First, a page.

The Netherlands - Part 1: Basics and Travelling

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Okay, so you've decided to visit The Netherlands. Here's the first part of the "Holland Series" (Holland is just another name for The Netherlands, in case you're wondering).


Holland is a small country (about twice the size of New Jersey), has about 15 million inhabitants, and is located in Western Europe (bordering on Germany, Belgium and the North Sea).

Most first-time visitors comment on its crowdedness, especially in the cities. Cities and towns take up about 40% of the land mass, the rest is farmland, pastures, forests and woodland. As some 50% of the land was reclaimed from the sea, the country is mostly flat and under the sea-level, protected by a system of dykes and dams.

The busiest area is called the "Randstad" (lit. translation: "Edge City"), the area in the west between and around the four major cities: Amsterdam (capitol), The Hague (seat of government), Rotterdam and Utrecht. The Randstad is a densely-populated area of towns and cities that have grown and clustered together, it contains most of the population and light industry.


The Dutch are friendly, proud, independent, productive, open-minded and liberal people. Literacy is very high (approx. 99%), and most Dutch speak English and some German. The people generally are very sociable and social, and will welcome visitors to their country. They're usually happy to help out tourists where they can with directions or explanations on particularly Dutch customs and systems.

The average Dutchman is very proud of his country, although they can also be quite critical about it (especially where government or money is concerned). Basically they're a very down-to-earth people, whose ethics are best described by two typically Dutch sayings: "Just act normally, that's weird enough" and "In Holland shirts are sold with the sleaves already rolled up". These sayings indicate that the Dutch appreciate normal, open and social behaviour and hard work.


Holland is and always has been a country whose success lies in its infrastructure. Getting to and from Holland is easy.

When travelling by air you'll most likely end up at Schiphol Airport, Holland's primary airport and one of Europe's "mainports". Shiphol is located closely to the nation's capitol, Amsterdam, and has all the facilities any traveler might need: shops, restaurants, tourist information (called "VVV"), hotels, taxis (quite expensive but very service-oriented), and a train station from where you can get to any major city in Holland.


For inter-city travel I recommend the Dutch train system. The national railway ("NS") is quite extensive, and connects to every city or major town in the country. Like any railway system it does experience delays (23%), but these are usually no more than 5 to 10 minutes.

On the whole travelling by train is easy and comfortable (especially when you travel outside of the rush hours (8am-10am and 4pm-6pm)). The tickets are reasonably priced and available on every station, either from a ticket desk or a machine. The staff at the ticket desks are friendly and will provide you with any information you need to get around. You can get one-way and return tickets to and from any train destination, plus day-tickets, week- and month-tickets and specials for tourist destinations (combining the fare and entry fee in one ticket).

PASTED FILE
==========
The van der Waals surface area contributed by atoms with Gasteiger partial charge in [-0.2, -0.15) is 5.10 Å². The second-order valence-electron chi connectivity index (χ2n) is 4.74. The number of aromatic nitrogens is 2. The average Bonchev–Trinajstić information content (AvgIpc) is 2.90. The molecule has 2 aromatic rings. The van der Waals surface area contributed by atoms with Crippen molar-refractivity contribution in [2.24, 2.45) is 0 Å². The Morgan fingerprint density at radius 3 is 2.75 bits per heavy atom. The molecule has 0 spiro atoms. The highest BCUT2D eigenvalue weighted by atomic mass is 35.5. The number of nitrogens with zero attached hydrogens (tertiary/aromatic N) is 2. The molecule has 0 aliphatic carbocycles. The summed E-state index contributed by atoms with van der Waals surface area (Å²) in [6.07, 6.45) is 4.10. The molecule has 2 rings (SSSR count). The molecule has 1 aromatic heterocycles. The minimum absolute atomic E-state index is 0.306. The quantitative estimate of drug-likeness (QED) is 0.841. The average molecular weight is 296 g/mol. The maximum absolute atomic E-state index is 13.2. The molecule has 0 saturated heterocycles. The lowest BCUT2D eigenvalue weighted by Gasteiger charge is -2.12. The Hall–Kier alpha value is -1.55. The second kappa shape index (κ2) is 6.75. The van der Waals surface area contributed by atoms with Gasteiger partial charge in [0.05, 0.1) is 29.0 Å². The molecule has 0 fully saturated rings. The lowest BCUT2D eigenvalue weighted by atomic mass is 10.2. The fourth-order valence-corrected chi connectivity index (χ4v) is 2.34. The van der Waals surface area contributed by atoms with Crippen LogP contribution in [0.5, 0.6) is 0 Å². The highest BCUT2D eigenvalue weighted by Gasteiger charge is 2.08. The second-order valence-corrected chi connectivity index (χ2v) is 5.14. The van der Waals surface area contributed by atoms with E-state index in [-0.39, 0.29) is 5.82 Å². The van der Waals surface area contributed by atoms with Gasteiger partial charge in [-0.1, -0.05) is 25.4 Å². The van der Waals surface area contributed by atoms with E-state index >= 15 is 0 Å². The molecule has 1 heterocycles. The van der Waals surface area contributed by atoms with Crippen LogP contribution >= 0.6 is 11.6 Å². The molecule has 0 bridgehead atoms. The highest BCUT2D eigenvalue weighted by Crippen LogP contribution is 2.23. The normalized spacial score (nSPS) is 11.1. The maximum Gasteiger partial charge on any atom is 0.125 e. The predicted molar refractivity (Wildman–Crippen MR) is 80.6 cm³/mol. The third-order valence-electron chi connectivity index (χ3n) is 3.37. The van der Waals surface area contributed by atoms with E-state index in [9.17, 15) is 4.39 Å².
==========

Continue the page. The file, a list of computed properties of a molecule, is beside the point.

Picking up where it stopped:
The major (i.e.: larger) stations in the cities usually also have a bank, tourist information, restaurant or snack counter(s) and some small shops. Almost all train stations in Holland are the central point for the local public transport, like busses, trams and metros.


The Dutch local public transport system is basically the same throughout the country: local and inter-local busses are everywhere, and the four major cities also have trams, which are usually the best way to get around the city centers. In addition to that Rotterdam, Amsterdam and Utrecht have a metro/subway system (called "sneltram" in Amsterdam and Utrecht).

Tickets for local public transport are very easy: they all use the same ticket system, called "Strippenkaart" (transl.: Strip Card). The Strippenkaart is a long ticket with between 2 and 45 strips, which represent zones you wish to travel through. The entire country is divided into zones, and the conductor on board of a bus or tram will put a stamp on the strip for the number of zones you wish to travel through. There are also machines where you can do the stamping yourself (do make sure you get it right, the fines for illegal use are quite high). If you're not sure how to use it, just ask someone. They will gladly help you.

The Strippenkaart can be bought at every train station, local public transport company outlet, ticket machines (even the ones for train tickets) and in the busses and trams themselves (not on metros). They're not bound to any area, so the same Strippenkaart can be used throughout the country.


Taxis are everywhere, but mostly in the cities. They're all regulated through a permit system, so the quality is good, but because of the exclusiveness the pricing is also quite high. Taxis in the major cities are great for quick and easy inner-city door-to-door transport, and the taxi drivers are usually quite friendly and know a lot about the city and its sights. Don't use them for longer distances if you can avoid it, because the meter's running all the time, and you could be faced with quite a bill.

Taxis mostly have fixed pick-up points (at train stations and major sights or areas of interest), but you can hail them if they're free, although this is not usually done in Holland.

--- That;s it for part 1, stay tuned for part 2: Food, Drink and Shopping.

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